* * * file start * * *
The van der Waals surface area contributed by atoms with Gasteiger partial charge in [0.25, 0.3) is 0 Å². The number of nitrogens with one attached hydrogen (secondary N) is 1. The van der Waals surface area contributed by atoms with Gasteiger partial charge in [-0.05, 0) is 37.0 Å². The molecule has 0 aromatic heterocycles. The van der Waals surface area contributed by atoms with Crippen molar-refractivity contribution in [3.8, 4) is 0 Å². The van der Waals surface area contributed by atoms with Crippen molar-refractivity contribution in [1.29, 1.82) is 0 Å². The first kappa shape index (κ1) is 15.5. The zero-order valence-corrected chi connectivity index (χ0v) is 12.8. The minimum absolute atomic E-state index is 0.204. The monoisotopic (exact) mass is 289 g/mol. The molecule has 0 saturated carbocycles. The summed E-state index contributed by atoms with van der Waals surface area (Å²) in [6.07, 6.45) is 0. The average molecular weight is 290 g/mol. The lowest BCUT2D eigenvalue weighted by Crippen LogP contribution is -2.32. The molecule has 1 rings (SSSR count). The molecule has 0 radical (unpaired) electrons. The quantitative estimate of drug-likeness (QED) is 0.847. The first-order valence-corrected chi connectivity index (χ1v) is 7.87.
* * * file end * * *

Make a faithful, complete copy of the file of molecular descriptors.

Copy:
The van der Waals surface area contributed by atoms with Gasteiger partial charge in [0.25, 0.3) is 0 Å². The number of nitrogens with one attached hydrogen (secondary N) is 1. The van der Waals surface area contributed by atoms with Gasteiger partial charge in [-0.05, 0) is 37.0 Å². The molecule has 0 aromatic heterocycles. The van der Waals surface area contributed by atoms with Crippen molar-refractivity contribution in [3.8, 4) is 0 Å². The van der Waals surface area contributed by atoms with Crippen molar-refractivity contribution in [1.29, 1.82) is 0 Å². The first kappa shape index (κ1) is 15.5. The zero-order valence-corrected chi connectivity index (χ0v) is 12.8. The minimum absolute atomic E-state index is 0.204. The monoisotopic (exact) mass is 289 g/mol. The molecule has 0 saturated carbocycles. The summed E-state index contributed by atoms with van der Waals surface area (Å²) in [6.07, 6.45) is 0. The average molecular weight is 290 g/mol. The lowest BCUT2D eigenvalue weighted by Crippen LogP contribution is -2.32. The molecule has 1 rings (SSSR count). The molecule has 0 radical (unpaired) electrons. The quantitative estimate of drug-likeness (QED) is 0.847. The first-order valence-corrected chi connectivity index (χ1v) is 7.87.